3. “Man’s a cretin, obviously.”

    I’m increasingly thinking not. I think its all graft. He’s identified a rich seam of idiocy to mine, and is mining it as furiously as he can. Face it, its giving him an income for doing nothing other than spout bollocks, so who is the stupid one, him or us who do real work for a living?

  4. But is it giving him an income? He shows every sign of desperately circling the drain, frustatedly wondering why his puke-flavoured carrots aren’t selling.

  5. Do banks actually create money except in the accountancy sense? Apart from unsecured loans (which must be trivial) banks want security to back the loan.
    Let’s say someone wants to borrow money against the security of a house. The money goes to the borrower. The lien on the house goes to the bank. The householder now doesn’t have unencumbered ownership of that proportion of the property. Money is that which is exchangeable for goods, services or assets in an economy. That is what just happened. The money value of the asset was always there in the economy. It just changed hands So if assets & money are exchangeable, the money must have always been there as well.

  6. @bloke in spain

    The number and value of assets grow over time. Money and assets are interchangeable, so effectively the money in the system must have grown over time too.

  7. That’s a facet I’ve been thinking about. But a lot of that asset gain is banks being willing to revise existing assets values upwards when lending against their purchase. Prices rise because there’s more money available to buy them. It’s a self feeding loop. I suspect all the players have influence in this have an incentive for continuing inflation. Somewhere at the bottom of it is a continual transfer of wealth from savers to borrowers. And banks don’t have any money, do they? It’s always somebody else’s.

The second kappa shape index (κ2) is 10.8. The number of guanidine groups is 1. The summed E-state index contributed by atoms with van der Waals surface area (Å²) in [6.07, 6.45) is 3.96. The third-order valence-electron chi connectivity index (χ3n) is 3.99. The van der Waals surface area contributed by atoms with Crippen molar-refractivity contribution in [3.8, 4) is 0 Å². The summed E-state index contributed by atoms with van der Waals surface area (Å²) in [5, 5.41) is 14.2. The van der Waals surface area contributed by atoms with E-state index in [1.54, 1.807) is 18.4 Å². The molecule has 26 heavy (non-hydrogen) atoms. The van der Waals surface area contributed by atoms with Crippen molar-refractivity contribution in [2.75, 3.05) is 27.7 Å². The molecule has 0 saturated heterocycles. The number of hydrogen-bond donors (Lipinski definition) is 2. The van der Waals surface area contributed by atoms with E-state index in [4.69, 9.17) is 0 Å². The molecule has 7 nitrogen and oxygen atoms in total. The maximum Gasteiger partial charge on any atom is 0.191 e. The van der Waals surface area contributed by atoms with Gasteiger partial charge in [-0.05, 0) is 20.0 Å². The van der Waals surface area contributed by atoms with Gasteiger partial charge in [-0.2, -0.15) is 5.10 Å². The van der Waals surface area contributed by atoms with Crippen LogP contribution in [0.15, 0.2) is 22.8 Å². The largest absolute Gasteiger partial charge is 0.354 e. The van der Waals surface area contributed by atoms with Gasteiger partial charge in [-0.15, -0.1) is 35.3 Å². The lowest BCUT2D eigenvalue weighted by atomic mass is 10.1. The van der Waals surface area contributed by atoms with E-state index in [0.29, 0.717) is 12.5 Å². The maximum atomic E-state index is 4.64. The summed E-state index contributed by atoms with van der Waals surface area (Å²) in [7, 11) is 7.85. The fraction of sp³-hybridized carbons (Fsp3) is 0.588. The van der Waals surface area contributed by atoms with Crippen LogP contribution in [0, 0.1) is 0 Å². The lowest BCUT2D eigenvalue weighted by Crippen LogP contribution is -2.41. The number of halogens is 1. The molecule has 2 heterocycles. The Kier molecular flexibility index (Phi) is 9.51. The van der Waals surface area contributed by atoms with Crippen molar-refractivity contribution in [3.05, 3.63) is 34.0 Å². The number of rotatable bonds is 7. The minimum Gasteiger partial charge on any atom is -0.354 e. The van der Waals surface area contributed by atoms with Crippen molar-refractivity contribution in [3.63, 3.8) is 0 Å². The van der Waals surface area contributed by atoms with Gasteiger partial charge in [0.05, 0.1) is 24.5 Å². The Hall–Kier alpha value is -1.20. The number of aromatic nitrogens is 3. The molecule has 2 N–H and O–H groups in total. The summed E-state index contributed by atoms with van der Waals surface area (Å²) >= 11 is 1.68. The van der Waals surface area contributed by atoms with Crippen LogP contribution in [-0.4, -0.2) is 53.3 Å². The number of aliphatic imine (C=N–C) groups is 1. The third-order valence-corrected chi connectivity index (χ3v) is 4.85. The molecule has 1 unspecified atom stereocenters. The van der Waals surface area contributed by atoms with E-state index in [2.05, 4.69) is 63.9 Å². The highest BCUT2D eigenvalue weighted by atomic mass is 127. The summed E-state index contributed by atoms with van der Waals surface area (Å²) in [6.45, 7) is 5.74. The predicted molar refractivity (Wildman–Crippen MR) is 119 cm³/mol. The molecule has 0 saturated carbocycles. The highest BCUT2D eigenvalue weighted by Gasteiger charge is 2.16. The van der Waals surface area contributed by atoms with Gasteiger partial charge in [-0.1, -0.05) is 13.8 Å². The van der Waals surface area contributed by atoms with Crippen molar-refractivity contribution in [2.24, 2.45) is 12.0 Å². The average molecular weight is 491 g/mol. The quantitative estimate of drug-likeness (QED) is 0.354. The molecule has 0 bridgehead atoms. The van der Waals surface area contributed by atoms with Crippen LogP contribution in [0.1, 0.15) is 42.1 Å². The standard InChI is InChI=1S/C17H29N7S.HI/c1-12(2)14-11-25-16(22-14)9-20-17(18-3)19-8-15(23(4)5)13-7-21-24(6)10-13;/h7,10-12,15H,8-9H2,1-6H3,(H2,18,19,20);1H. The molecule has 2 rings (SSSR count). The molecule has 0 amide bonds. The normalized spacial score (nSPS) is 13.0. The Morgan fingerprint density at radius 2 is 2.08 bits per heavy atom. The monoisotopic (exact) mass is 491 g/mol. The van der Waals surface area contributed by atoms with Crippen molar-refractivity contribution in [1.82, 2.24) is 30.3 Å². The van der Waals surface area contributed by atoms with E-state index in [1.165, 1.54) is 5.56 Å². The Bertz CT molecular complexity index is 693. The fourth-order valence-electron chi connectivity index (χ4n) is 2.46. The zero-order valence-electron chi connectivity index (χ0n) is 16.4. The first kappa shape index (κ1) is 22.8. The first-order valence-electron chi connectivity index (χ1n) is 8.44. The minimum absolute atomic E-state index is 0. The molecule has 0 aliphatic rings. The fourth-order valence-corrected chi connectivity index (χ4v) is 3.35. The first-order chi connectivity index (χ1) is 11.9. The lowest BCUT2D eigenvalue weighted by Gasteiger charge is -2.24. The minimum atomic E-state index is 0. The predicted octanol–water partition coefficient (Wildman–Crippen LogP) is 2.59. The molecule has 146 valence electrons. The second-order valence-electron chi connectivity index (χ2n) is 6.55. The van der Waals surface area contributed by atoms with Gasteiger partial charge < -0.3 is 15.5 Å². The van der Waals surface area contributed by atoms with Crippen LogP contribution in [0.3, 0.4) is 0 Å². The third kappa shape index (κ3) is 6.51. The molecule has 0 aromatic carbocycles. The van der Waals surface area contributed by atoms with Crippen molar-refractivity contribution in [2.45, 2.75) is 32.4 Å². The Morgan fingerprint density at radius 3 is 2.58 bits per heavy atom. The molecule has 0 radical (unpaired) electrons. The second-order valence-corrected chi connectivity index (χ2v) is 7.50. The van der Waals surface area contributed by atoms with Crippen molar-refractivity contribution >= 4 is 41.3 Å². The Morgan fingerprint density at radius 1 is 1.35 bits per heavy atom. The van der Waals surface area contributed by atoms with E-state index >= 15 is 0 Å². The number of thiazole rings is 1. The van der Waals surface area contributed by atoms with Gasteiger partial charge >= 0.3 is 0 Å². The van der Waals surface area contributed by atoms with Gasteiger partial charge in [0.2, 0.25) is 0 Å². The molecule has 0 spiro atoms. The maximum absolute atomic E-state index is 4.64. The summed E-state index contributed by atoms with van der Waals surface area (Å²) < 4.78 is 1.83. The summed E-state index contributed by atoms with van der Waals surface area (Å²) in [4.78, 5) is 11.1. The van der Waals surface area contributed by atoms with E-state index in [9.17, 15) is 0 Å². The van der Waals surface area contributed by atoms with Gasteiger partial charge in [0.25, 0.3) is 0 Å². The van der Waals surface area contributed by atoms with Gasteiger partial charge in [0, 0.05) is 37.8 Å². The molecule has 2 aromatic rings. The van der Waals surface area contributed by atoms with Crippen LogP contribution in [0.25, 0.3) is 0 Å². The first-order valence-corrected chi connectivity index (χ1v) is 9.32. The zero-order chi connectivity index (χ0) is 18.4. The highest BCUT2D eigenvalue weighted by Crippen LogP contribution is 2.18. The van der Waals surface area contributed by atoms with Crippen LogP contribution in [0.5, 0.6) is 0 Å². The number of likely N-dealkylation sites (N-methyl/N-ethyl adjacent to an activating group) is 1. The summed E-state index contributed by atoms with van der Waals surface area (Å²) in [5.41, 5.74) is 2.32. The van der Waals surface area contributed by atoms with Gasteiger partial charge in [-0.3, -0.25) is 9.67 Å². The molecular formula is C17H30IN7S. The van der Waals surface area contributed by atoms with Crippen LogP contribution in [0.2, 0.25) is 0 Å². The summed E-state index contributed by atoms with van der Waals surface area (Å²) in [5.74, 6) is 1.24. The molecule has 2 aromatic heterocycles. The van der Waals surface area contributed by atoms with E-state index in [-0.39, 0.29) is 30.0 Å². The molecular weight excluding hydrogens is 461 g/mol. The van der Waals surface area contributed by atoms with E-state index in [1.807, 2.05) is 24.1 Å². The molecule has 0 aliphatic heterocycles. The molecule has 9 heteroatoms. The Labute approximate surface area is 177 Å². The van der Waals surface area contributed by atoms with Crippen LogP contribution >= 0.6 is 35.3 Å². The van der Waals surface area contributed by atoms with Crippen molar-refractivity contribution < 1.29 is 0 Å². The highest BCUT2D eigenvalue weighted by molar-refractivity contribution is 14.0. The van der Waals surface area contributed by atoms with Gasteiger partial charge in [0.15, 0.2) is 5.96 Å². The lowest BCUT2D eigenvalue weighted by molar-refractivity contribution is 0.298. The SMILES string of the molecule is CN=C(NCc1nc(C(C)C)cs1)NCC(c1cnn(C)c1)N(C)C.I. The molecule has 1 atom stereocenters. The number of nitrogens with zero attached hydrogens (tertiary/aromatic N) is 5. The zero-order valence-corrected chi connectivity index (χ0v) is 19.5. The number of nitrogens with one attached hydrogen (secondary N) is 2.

8. Wrong question, jgh. The right one is what else could he do to produce an income? It may, for him, be the only game in town. Why I’ve always suspected Richie Murphy TAXMAN! is purely a gig.

  9. “unsecured loans (which must be trivial)”

    I’m not sure about that – credit cards are unsecured, and they don’t seem trivial as a percentage of all credit (I am not an expert in this though).

  10. UK household debt £1,780 billion or so.

    Total UK credit card debt – £60 billion or so.

    The meaning of trivial is what?

  11. Tim i see that someone has pasted your piece onto tax research!

    would join the discussion but been banned for a good while

  12. @ Stiv baters

    I’ve been banned dozens of times. Download Tunnel Bear (or similar – it’s free) and you can message him from anywhere in the world.

    Assemble a list of rugby players, darts players, former KGB officials or whatever.

    [email protected] (or whatever) as your email address and away you go.

    I’ve even had arguments with myself on his site – one email address counters his argument, the other spouts obviously nonsensical arguments in support of Spud (which always get a ‘thank you’ or ‘agreed’ from him).

    It’s childish, I agree.

    You can say pretty much ANYTHING so long as you start the message with “I agree with you Richard”.

  13. Bloke in North Dorset

    Andrew C,

    Everyone needs a light hearted pastime, yours sounds like quite fun.

    Keep up, the good work.

Leave a Reply

Your email address will not be published. Required fields are marked *